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"… so distinguished a career and won a great prize lately …" [RESI] 

The English author Kazuo Ishiguro (The Remains of the Day, etc.) has been awarded the 2017 Nobel Prize in literature. And there is, of course, a Sherlockian connection.

Ishiguro was born 1954 in Nagasaki, Japan. Six years later, his family moved to Guildford in Surrey, England, when his father began research at the National Institute of Oceanography.

It was in Surrey young Ishiguro first discovered Sherlock Holmes. Before he found the Holmes books in the local library he had, like so many other young boys, hardly been reading books at all.

In a 2015 interview, Kazuo Ishiguro told a reporter from the New York Times:
"I was around 9 or 10, and I not only read obsessively about Holmes and Watson, I started to behave like them. I’d go to school and say things like: 'Pray, be seated' or 'That is most singular.' People at the time just put this down to my being Japanese."

Soon after, he began writing his own stories. He had previously created a James Bond type of spy called Mr. Senior, but when he got into Sherlock Holmes in a big way, he started writing a pastiche of a Victorian detective story, beginning with a client arriving and telling a long story. He went to a primary school where they were experimenting with modern teaching methods and there were no defined lessons.

In "The Art of Fiction No. 196" in the Paris Review, Ishiguro said:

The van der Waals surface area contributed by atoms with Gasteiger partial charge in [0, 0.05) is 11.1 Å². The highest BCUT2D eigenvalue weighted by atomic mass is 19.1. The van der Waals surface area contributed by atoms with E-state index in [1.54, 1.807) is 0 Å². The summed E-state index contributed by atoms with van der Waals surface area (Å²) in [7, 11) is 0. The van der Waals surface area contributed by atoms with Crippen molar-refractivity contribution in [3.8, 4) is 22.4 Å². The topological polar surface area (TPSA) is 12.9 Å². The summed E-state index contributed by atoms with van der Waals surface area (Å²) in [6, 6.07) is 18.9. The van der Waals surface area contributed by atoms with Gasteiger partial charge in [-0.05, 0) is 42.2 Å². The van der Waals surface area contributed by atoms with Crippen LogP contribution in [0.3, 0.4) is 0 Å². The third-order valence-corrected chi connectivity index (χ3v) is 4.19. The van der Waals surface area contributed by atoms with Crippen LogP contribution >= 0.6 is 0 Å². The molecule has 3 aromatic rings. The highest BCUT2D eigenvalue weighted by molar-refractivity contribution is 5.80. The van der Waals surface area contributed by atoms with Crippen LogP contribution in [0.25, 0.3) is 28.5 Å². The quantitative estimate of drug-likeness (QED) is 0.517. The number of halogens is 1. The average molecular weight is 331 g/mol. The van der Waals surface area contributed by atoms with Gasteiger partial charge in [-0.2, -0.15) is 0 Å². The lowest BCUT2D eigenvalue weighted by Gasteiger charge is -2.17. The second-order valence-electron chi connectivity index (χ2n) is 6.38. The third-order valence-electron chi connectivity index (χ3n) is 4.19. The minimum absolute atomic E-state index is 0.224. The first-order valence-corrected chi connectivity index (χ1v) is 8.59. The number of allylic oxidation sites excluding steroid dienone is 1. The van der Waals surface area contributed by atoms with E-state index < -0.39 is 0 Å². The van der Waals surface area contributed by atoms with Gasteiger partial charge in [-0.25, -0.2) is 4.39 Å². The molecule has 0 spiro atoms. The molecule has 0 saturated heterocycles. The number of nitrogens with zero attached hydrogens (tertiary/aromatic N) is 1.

"You wrote a bit, then you read each other's things, and you read out loud. […] But a lot of the energy went into decorating our books to look exactly like the paperbacks we saw in the shops, drawing bullet holes on the front and putting quotations from newspapers on the back."

This Sherlock Holmes-inspired primary school writing affected him as a writer later in life as well:
"It was good fun, and it made me think of stories as effortless things. I think that stayed with me. I've never been intimidated by the idea of having to make up a story. It's always been a relatively easy thing that people did in a relaxed environment."

Kazuo Ishiguro's favorite Sherlock Holmes story was – and still is – The Hound of the Baskervilles. "It was scary and gave me sleepless nights, but I suspect I was drawn to Conan Doyle’s world because, paradoxically, it was so very cozy", he said in the New York Times interview.

After his childhood Sherlock Holmes obsession, Kazuo Ishiguro stopped reading – he got interested in pop music instead – until his early twenties. His Holmes interest still exists, however, which he showed in a 2015 conversation with Neil Gaiman, published in the The New Statesman. After some comments made by Gaiman regarding Sherlock Holmes and copyright, Ishiguro said:
"Since Sherlock Holmes went out of copyright, certainly, he has started to mutate and evolve in a very energetic way. I don’t know if it would have been possible, for instance, to have the Cumberbatch modernised series, had it been under copyright. And Holmes is a very interesting example, I think, of a figure who’s mutated over the years and evolved."

Kazuo Ishiguro's interest in literary detectives can also be seen in his novel When We Were Orphans (2000), which introduces a famous detective called Christopher Banks, solving a mystery in Shanghai in the 1930s.